Now suppose you focused instead on your efficiency. Let’s say your pace is 10 minutes per passage and you bag nine out of every 10 questions: That’s 27 of the 40 questions in 30 minutes, with five minutes to spare. Even with only 27 answers right, a rare case of extremely bad luck, we would land a reading score of 24 on this ACT.
That also means your overall ACT score would be 1 point higher, just from focusing on efficiency!
For the self-studier, focusing on efficiency can be key to making improvements. Most students, though, simply focus on going faster or getting to the harder questions at the expense of the easier questions.
One incredibly destructive myth about the ACT and SAT is that the tests give more points for harder questions. They don’t!
Thus, improving your score is often as simple as making certain that you don’t miss any easy questions. That is, improving your efficiency. Don’t try for hero points by getting all the hard questions when it’s costing you the easy ones. Unless you’re capable of scoring perfectly on an ACT or SAT, you don’t need to worry about the very hardest questions. Look at the ACT and SAT’s conversion tables and see how many questions you need to bag to reach the score you want. Odds are that your desired score won’t require you to see every single question on the test.
» Look up which school in your district has the highest SAT score here
Even if you are seeing every question on the test, though, an understanding of your efficiency can benefit you in other ways. Let's say you're taking the PSAT or SAT this October. On the Reading Test, you'll always have "One passage or a pair of passages from either a U.S. founding document or a text in the great global conversation they inspired." Guess what, most students stink at this portion of the Reading Test.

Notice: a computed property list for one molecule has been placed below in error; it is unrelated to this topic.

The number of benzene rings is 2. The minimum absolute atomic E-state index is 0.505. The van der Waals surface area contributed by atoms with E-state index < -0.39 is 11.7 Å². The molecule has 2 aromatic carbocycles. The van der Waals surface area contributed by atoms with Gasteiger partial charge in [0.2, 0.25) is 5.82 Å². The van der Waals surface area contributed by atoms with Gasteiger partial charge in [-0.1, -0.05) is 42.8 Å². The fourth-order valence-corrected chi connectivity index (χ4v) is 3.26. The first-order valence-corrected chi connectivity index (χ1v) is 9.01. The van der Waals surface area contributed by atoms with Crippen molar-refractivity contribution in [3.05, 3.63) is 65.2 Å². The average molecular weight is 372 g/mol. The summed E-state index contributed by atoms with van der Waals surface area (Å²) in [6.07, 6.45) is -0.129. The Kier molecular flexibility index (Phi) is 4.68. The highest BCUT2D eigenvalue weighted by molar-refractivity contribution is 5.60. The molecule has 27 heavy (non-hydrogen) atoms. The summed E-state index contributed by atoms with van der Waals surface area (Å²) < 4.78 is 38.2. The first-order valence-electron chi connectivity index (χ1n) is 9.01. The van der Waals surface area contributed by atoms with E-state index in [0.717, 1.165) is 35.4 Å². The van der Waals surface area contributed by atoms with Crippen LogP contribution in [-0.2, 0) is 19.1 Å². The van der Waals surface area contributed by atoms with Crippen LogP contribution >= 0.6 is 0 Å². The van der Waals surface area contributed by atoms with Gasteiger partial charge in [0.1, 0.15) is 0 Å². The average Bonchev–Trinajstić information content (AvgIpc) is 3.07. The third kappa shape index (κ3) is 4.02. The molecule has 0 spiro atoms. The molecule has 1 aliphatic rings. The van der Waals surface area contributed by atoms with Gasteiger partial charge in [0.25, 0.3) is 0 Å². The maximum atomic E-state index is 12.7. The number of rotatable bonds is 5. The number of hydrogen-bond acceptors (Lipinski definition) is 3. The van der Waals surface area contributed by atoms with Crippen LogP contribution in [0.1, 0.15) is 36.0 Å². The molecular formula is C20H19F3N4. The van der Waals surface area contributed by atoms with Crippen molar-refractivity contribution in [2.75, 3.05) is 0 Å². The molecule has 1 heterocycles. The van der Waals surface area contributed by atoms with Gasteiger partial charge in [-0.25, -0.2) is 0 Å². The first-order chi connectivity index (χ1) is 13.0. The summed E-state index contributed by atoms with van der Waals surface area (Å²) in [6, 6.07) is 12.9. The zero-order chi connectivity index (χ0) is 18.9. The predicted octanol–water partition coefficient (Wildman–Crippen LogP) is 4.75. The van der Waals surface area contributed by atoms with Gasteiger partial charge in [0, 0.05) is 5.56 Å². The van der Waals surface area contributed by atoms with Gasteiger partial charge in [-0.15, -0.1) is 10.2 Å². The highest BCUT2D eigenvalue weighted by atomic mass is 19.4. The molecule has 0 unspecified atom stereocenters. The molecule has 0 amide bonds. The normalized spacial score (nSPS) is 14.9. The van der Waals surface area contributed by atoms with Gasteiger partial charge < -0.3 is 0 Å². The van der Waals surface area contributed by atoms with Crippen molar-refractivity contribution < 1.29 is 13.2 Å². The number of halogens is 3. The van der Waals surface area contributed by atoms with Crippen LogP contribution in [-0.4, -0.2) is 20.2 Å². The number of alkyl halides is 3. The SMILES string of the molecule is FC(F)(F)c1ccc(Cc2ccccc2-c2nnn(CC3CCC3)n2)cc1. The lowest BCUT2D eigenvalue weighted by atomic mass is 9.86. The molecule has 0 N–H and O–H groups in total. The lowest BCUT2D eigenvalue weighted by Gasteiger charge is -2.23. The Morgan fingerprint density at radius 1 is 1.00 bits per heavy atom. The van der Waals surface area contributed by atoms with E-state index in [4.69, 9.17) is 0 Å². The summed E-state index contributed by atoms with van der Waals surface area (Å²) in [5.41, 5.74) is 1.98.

Maybe you’re a student who likes science. Great news! The SAT and PSAT will also always have two reading passages on science. If you’re good at science passages, though, and you end up bogged down on the U.S. founding document/great global conversation passage of death, you may find yourself rushed or barely seeing the one of the two sections you’re the best at. On the Reading Test, don’t kill yourself on a passage you aren’t as strong on.
So how should you handle your worst passage(s)? Save them for last. Do the passages you can do the fastest and most efficiently first. Save your worst for last.